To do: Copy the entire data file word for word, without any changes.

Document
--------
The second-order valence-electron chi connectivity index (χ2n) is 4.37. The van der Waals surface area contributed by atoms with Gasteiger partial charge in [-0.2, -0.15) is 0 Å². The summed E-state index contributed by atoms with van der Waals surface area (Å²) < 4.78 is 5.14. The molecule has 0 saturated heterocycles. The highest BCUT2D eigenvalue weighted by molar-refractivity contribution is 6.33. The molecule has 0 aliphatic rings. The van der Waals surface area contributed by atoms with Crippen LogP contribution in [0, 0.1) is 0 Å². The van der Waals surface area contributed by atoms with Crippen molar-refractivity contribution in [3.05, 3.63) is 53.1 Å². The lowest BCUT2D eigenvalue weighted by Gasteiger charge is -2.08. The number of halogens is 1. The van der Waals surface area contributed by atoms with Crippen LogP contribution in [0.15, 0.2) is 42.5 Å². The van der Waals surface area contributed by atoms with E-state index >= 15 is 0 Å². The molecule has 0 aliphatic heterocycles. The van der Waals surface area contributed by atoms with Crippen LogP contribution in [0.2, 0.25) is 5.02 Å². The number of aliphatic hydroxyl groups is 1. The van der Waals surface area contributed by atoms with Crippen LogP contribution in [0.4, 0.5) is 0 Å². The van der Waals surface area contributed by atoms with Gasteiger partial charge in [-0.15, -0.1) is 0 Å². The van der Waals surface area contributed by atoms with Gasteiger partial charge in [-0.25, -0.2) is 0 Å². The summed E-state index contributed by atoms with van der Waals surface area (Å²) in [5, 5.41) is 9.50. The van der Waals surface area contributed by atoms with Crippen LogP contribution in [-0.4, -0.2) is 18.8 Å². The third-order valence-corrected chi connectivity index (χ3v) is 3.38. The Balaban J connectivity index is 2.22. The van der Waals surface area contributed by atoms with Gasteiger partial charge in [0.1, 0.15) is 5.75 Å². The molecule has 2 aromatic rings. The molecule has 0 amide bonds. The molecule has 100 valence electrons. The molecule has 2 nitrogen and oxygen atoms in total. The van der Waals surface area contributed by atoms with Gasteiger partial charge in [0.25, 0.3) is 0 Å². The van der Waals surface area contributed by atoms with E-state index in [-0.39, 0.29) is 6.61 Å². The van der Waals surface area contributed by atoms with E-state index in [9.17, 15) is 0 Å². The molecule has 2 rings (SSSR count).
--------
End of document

The second-order valence-electron chi connectivity index (χ2n) is 4.37. The van der Waals surface area contributed by atoms with Gasteiger partial charge in [-0.2, -0.15) is 0 Å². The summed E-state index contributed by atoms with van der Waals surface area (Å²) < 4.78 is 5.14. The molecule has 0 saturated heterocycles. The highest BCUT2D eigenvalue weighted by molar-refractivity contribution is 6.33. The molecule has 0 aliphatic rings. The van der Waals surface area contributed by atoms with Crippen LogP contribution in [0, 0.1) is 0 Å². The van der Waals surface area contributed by atoms with Crippen molar-refractivity contribution in [3.05, 3.63) is 53.1 Å². The lowest BCUT2D eigenvalue weighted by Gasteiger charge is -2.08. The number of halogens is 1. The van der Waals surface area contributed by atoms with Crippen LogP contribution in [0.15, 0.2) is 42.5 Å². The van der Waals surface area contributed by atoms with E-state index >= 15 is 0 Å². The molecule has 0 aliphatic heterocycles. The van der Waals surface area contributed by atoms with Crippen LogP contribution in [0.2, 0.25) is 5.02 Å². The number of aliphatic hydroxyl groups is 1. The van der Waals surface area contributed by atoms with Crippen LogP contribution in [0.4, 0.5) is 0 Å². The van der Waals surface area contributed by atoms with Gasteiger partial charge in [-0.15, -0.1) is 0 Å². The van der Waals surface area contributed by atoms with Gasteiger partial charge in [-0.25, -0.2) is 0 Å². The summed E-state index contributed by atoms with van der Waals surface area (Å²) in [5, 5.41) is 9.50. The van der Waals surface area contributed by atoms with Crippen LogP contribution in [-0.4, -0.2) is 18.8 Å². The third-order valence-corrected chi connectivity index (χ3v) is 3.38. The Balaban J connectivity index is 2.22. The van der Waals surface area contributed by atoms with Gasteiger partial charge in [0.1, 0.15) is 5.75 Å². The molecule has 2 aromatic rings. The molecule has 0 amide bonds. The molecule has 100 valence electrons. The molecule has 2 nitrogen and oxygen atoms in total. The van der Waals surface area contributed by atoms with Gasteiger partial charge in [0.25, 0.3) is 0 Å². The van der Waals surface area contributed by atoms with E-state index in [-0.39, 0.29) is 6.61 Å². The van der Waals surface area contributed by atoms with E-state index in [9.17, 15) is 0 Å². The molecule has 2 rings (SSSR count).